Editor-in-Chief of The Straits Times, Mr Warren Fernandez says: “The Straits Times has been telling the story of Singapore for 175 years, including its transition from colony to independence to a sense of being identified as our own home. We have captured these in stories but also in visuals - photos, and now also increasingly on video. This showcase features highlights of these efforts over the years, and will be both nostalgic, as well as stirring and inspiring.”
Engaging visitors safely in the new normal
To help visitors interact and engage safely with the exhibition in the “new normal”, each visitor to Home, Truly will be given a stylus pen with a Radio-frequency Identification (RFID) tag. A “mediated touch” solution in light of COVID-19 considerations, the stylus tip of the pens enable visitors to interact with multimedia stations without having to touch the screens, and the pens enable visitors to write down their reflections in response to the exhibition’s chat corners and final interactive. Visitors can use the RFID tag to tap on and respond to prompts within the exhibition, and upon “checking out” at the end of the exhibition, they can find out more about what home means to them based on their responses. They will also receive a specially curated list of digital content based on their personal journey throughout the exhibition. Visitors may also bring home their RFID-tagged stylus pen and reuse it on subsequent visits to the Home, Truly exhibition. Motion sensors have also been used as a way to trigger video and audio content in certain sections of the gallery.
Exploring accessibility initiatives for visually-impaired visitors
As a people’s museum, the National Museum is always seeking new ways to improve the museum experience for all of its visitors. In conceptualising the exhibition, the curators met and engaged with members from the visually-impaired community to better understand how visually-impaired visitors may also experience the exhibition meaningfully, in addition to identifying important non-visual aspects of Singapore as our home. Home, Truly will offer a pilot experience for visually-impaired visitors through the use of sounds and scents. The experience will be further enhanced with a new smart cane prototype, which provides visitors with navigation instructions and a customised descriptive audio tour to help them better explore the exhibition. This feature is the first of its kind to be featured in a National Heritage Board institution, and is supported by Temasek Foundation Cares. The pilot smart cane experience was developed jointly with Nanyang Polytechnic and Guide Dogs Singapore, and will continue to be refined with feedback from users over the course of the exhibition, to enable this potential solution to be expanded to other galleries within the museum. This experience will be available to visually-impaired from January 2021, and will be supported by the museum’s volunteers including our Care Facilitators who are trained to facilitate and support the museum’s access programmes. More details will be shared on the Museum’s website and social media platforms.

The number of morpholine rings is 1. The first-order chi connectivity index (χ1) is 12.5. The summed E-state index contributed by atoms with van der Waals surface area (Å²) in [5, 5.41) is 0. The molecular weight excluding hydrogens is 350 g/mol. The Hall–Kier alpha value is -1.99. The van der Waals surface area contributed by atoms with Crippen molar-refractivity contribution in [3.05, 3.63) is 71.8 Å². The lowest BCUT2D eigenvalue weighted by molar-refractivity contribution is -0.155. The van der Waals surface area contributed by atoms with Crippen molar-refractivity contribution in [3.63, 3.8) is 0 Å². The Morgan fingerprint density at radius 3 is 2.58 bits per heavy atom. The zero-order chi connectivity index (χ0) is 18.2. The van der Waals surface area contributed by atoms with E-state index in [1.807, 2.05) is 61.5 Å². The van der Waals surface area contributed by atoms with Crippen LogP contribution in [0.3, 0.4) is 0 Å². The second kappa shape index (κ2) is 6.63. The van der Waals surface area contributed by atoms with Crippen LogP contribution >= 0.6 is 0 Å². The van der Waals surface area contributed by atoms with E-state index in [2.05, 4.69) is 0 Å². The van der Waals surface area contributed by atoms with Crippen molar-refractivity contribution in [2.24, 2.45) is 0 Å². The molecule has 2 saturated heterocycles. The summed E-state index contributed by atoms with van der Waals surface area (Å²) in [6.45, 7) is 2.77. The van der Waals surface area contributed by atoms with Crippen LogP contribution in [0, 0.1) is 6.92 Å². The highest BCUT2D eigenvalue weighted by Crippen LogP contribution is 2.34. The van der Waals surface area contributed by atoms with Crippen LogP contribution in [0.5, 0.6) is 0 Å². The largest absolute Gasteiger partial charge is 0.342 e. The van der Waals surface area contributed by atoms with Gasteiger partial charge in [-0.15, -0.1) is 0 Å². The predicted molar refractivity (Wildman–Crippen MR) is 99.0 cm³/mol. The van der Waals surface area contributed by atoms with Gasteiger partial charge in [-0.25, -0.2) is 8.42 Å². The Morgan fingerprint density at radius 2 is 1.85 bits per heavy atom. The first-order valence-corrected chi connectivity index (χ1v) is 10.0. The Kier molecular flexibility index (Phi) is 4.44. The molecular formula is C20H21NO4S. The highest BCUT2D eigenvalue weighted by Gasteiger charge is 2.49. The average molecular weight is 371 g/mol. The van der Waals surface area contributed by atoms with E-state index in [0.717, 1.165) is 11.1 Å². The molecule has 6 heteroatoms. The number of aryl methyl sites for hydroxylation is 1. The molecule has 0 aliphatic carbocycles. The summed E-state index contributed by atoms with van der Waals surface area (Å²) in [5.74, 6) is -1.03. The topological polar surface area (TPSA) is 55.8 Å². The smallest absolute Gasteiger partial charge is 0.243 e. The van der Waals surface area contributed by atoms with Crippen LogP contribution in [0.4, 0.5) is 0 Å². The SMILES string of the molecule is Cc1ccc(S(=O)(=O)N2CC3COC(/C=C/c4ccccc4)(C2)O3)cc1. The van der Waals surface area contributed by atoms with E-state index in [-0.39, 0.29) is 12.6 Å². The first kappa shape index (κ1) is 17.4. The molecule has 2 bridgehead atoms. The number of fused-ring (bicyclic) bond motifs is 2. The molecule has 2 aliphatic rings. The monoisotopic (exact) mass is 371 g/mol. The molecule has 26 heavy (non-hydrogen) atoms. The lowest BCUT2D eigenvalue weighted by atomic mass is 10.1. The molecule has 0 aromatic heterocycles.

The Ministry of Education’s School Histories Online Repository, which seeks to capture the histories of Singapore schools, will ride on the opening of Home, Truly to make the Repository available to the public. Visitors can access the Repository by scanning a QR code in the exhibition. The Repository allows Singaporeans to search for a school and view information on the school’s history, motto, song, and more. The Repository is a “live” and ongoing project, where the public can contribute information and relevant school histories resources on more schools over time. The National Museum also worked with the Academy of Singapore Teachers to put together a special educational resource – Home, Truly Investigator’s Journal – for students aged 13 and above. The Journal adopts an inquiry-based approach and allows students to gain a better understanding of the historical context that framed the formation of our national identity and citizenship.
@ Home, Truly: Digital Companion to Home, Truly
The exhibition is complemented by a digital companion to the exhibition, @ Home, Truly, that was launched in August 2020. @ Home, Truly features an online-exclusive story of a young girl and her grandfather through illustrations by different local artists, interspersed with archival and contemporary images, artefacts and audio-visual material. The experience includes a chatbot offering games and quizzes. The digital story is released in chapters – each highlights a theme related to the physical exhibition – with three released so far, and more to come, with the fourth being released on 18 December 2020.
Exhibition programmes To enhance and deepen visitors’ understanding of the themes of the exhibition, a variety of resources and programmes will be made available onsite and digitally. These include a crossword puzzle hunt for families; the My Photo Scrapbook booklet which invites families to take a closer look at the artefacts; behind-the-scenes curator tours, sharing sessions by photographers and personalities featured in the exhibition, and academic talks; as well as dialogue sessions that touch on contemporary issues of Singapore as our home. Visitors may also bring home a copy of the exhibition catalogue, which features curatorial perspectives and a closer look at selected photographs, artefacts and oral histories, and is available for purchase at the Museum Label store. The exhibition will run from 19 December 2020 – 29 August 2021. For more information, please visit https://go.gov.sg/hometrulynms for the latest updates on the exhibition.